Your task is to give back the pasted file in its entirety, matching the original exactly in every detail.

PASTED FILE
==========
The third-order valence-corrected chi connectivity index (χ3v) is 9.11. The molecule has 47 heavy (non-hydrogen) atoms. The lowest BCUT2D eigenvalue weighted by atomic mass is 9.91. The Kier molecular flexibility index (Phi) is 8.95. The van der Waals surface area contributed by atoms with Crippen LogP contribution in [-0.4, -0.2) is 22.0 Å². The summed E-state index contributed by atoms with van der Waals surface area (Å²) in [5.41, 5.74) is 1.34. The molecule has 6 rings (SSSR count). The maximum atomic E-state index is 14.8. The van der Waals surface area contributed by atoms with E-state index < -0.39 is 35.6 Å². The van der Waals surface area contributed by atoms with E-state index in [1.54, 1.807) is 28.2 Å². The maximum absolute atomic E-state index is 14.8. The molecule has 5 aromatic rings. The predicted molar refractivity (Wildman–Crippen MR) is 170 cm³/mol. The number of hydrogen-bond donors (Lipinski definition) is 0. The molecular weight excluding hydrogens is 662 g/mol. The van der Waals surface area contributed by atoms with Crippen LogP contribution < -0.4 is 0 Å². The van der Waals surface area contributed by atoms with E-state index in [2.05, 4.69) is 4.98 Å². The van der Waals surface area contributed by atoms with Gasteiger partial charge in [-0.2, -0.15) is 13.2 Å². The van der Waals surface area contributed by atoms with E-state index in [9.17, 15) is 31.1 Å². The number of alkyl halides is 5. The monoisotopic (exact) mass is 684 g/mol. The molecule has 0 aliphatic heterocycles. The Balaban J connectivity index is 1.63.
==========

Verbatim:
The third-order valence-corrected chi connectivity index (χ3v) is 9.11. The molecule has 47 heavy (non-hydrogen) atoms. The lowest BCUT2D eigenvalue weighted by atomic mass is 9.91. The Kier molecular flexibility index (Phi) is 8.95. The van der Waals surface area contributed by atoms with Crippen LogP contribution in [-0.4, -0.2) is 22.0 Å². The summed E-state index contributed by atoms with van der Waals surface area (Å²) in [5.41, 5.74) is 1.34. The molecule has 6 rings (SSSR count). The maximum atomic E-state index is 14.8. The van der Waals surface area contributed by atoms with E-state index < -0.39 is 35.6 Å². The van der Waals surface area contributed by atoms with E-state index in [1.54, 1.807) is 28.2 Å². The maximum absolute atomic E-state index is 14.8. The molecule has 5 aromatic rings. The predicted molar refractivity (Wildman–Crippen MR) is 170 cm³/mol. The number of hydrogen-bond donors (Lipinski definition) is 0. The molecular weight excluding hydrogens is 662 g/mol. The van der Waals surface area contributed by atoms with Crippen LogP contribution < -0.4 is 0 Å². The van der Waals surface area contributed by atoms with E-state index in [2.05, 4.69) is 4.98 Å². The van der Waals surface area contributed by atoms with Gasteiger partial charge in [-0.2, -0.15) is 13.2 Å². The van der Waals surface area contributed by atoms with E-state index in [9.17, 15) is 31.1 Å². The number of alkyl halides is 5. The monoisotopic (exact) mass is 684 g/mol. The molecule has 0 aliphatic heterocycles. The Balaban J connectivity index is 1.63.